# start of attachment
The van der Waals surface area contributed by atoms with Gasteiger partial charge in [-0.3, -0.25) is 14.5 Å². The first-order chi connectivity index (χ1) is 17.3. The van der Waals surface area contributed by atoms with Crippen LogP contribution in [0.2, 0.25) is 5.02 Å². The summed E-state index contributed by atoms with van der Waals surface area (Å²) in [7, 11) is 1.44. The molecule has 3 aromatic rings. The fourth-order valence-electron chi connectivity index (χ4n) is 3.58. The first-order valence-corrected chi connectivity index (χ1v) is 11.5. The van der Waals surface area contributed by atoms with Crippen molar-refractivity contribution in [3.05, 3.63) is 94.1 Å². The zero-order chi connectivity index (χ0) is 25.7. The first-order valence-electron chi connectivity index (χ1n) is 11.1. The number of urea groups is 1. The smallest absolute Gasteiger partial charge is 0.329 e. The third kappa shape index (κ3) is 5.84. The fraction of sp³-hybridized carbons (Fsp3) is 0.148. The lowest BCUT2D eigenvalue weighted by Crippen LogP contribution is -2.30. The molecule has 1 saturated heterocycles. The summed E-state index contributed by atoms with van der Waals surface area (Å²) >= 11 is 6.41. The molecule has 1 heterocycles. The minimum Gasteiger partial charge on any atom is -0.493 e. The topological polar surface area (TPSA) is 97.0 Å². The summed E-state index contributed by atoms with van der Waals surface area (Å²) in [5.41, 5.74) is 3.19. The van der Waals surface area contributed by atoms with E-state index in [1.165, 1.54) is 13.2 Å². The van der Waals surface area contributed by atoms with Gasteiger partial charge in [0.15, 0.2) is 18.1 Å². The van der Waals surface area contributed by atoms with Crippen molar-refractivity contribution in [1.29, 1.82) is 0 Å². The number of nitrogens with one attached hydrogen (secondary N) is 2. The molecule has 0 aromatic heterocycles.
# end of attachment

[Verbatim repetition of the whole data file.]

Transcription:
The van der Waals surface area contributed by atoms with Gasteiger partial charge in [-0.3, -0.25) is 14.5 Å². The first-order chi connectivity index (χ1) is 17.3. The van der Waals surface area contributed by atoms with Crippen LogP contribution in [0.2, 0.25) is 5.02 Å². The summed E-state index contributed by atoms with van der Waals surface area (Å²) in [7, 11) is 1.44. The molecule has 3 aromatic rings. The fourth-order valence-electron chi connectivity index (χ4n) is 3.58. The first-order valence-corrected chi connectivity index (χ1v) is 11.5. The van der Waals surface area contributed by atoms with Crippen molar-refractivity contribution in [3.05, 3.63) is 94.1 Å². The zero-order chi connectivity index (χ0) is 25.7. The first-order valence-electron chi connectivity index (χ1n) is 11.1. The number of urea groups is 1. The smallest absolute Gasteiger partial charge is 0.329 e. The third kappa shape index (κ3) is 5.84. The fraction of sp³-hybridized carbons (Fsp3) is 0.148. The lowest BCUT2D eigenvalue weighted by Crippen LogP contribution is -2.30. The molecule has 1 saturated heterocycles. The summed E-state index contributed by atoms with van der Waals surface area (Å²) >= 11 is 6.41. The molecule has 1 heterocycles. The minimum Gasteiger partial charge on any atom is -0.493 e. The topological polar surface area (TPSA) is 97.0 Å². The summed E-state index contributed by atoms with van der Waals surface area (Å²) in [5.41, 5.74) is 3.19. The van der Waals surface area contributed by atoms with E-state index in [1.165, 1.54) is 13.2 Å². The van der Waals surface area contributed by atoms with Gasteiger partial charge in [0.15, 0.2) is 18.1 Å². The van der Waals surface area contributed by atoms with Crippen molar-refractivity contribution in [1.29, 1.82) is 0 Å². The number of nitrogens with one attached hydrogen (secondary N) is 2. The molecule has 0 aromatic heterocycles.